ICD became increasingly detailed through cyclical revision, although the modifications to the classification system contained only minor changes until the sixth revision. In 1948, the WHO took over ICD, assuming responsibility for the preparation and publishing of the decennial revisions. The WHO further enhanced its organization and detail through the collection of international data for general epidemiological surveillance and health management purposes.
In 1949, the WHO published ICD-6, which incorporated statistics on causes of injury and disease, expanding the classification system to two volumes. Accordingly, the sixth revision — a coding system that included both morbidity and mortality designations — underwent a name change to the International Statistical Classification of Diseases, Injuries, and Causes of Death (ICD) to reflect the expansion. Now, for the first time, ICD enabled the collection of both morbidity and mortality data to track causes of death and international health trends.
ICD underwent significant changes over the years as it gained recognition from the global medical community. As the number of statistical organizations using medical records involving both sickness and death increased, it became apparent that it would be advantageous to consider classifications from the point of view of both morbidity and mortality. This would allow countries and regions to assess their progress in healthcare and the control of disease.
The International Classification of Diseases, Ninth Revision (ICD-9) was designed in the late 1970s and was adopted by many countries around the world during the 1980s. While this version was more detailed and interprofessional than the previous versions of ICD, it did not meet the clinical needs of providers and payers in the U.S. To enhance the applicability of ICD-9 to American healthcare settings, the National Center for Health Statistics (NCHS) and the Council on Clinical Classifications jointly created the International Classification of Diseases, Ninth Revision, Clinical Modification (ICD-9-CM), which provided additional morbidity detail.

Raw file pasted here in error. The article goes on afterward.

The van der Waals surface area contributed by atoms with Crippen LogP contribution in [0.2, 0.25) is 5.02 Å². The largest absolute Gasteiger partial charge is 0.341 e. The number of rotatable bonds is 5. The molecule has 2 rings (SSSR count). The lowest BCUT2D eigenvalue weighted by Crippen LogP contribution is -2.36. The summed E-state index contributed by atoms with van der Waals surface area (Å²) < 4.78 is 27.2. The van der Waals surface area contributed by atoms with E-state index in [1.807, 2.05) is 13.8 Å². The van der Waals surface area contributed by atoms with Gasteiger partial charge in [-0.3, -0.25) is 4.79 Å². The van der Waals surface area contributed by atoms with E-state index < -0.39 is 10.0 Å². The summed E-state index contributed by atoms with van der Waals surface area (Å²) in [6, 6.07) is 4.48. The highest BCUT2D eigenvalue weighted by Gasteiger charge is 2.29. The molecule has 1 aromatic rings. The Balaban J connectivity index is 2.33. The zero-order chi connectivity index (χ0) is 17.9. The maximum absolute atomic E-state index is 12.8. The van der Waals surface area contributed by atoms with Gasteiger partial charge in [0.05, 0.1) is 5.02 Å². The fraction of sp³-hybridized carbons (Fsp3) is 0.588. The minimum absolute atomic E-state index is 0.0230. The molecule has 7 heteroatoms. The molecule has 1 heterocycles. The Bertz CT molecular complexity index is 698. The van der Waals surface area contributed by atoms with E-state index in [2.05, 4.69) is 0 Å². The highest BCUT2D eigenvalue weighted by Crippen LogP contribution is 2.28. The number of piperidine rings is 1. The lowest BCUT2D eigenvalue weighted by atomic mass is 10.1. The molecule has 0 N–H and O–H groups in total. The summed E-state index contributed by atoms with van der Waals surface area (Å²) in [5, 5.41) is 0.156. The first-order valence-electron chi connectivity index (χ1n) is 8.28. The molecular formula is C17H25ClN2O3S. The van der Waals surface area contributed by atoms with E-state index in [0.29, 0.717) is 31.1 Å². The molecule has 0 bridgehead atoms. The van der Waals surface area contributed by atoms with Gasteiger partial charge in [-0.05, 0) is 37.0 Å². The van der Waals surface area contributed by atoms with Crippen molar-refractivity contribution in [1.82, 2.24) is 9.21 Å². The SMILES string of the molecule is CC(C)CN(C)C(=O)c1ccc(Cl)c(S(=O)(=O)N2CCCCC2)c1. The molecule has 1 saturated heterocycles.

ICD-9-CM, which was used to assign diagnostic and procedure codes associated with inpatient, outpatient, and physician office operations in the U.S., was more precise and allowed for robust analysis. ICD-9-CM codes became the cornerstone of classifying diseases, injuries, health encounters, and inpatient procedures in morbidity settings. Other countries, including Canada and Australia, have developed their own ICD adaptations to better meet their own needs for medical reimbursement and records indexing.
ICD-9-CM became the required standard for billing and clinical purposes by most payers in the U.S. starting in the late 1970s. Shortly after Medicare and Medicaid claims began requiring ICD-9-CM codes, most commercial insurance companies followed suit. The WHO substantially revised ICD throughout the 1980s and early 1990s. In 1992, the WHO published the three-volume work known as ICD-10, which eventually replaced the two-volume ICD-9 in member states worldwide.
Global adoption of ICD-10 was relatively swift. Some countries adapted the international standard, such as Australia’s ICD-10-AM published in 1998 (also used in New Zealand) and Canada’s ICD-10-CA launched in 2000. But the adoption of ICD-10-CM was protracted in the United States. Even after ICD-10 was adopted for reporting mortality on Jan. 1, 1999, ICD-9-CM was still used for reporting morbidity in the U.S. In time, the NCHS received permission from the WHO to create a clinical modification of ICD-10, which resulted in ICD-10-CM for diagnosis codes and ICD-10-PCS for procedure codes. Following multiple delays, the long-awaited implementation of ICD-10-CM and PCS in the U.S. was approved by Congress and became effective Oct. 1, 2015.
ICD-10 contains five times as many diagnosis codes and 19 times as many procedure codes as its predecessor, with more than 155,000 codes for tracking diagnoses and procedures. The vastly improved granularity of ICD-10-CM and ICD-10-PCS allows for greater specificity in identifying health conditions and produces better data for measuring and tracking healthcare utilization and the quality of patient care.
More to Come
Stay tuned for more articles on ICD-11 and what’s behind the push to roll out the 11th revision of ICD.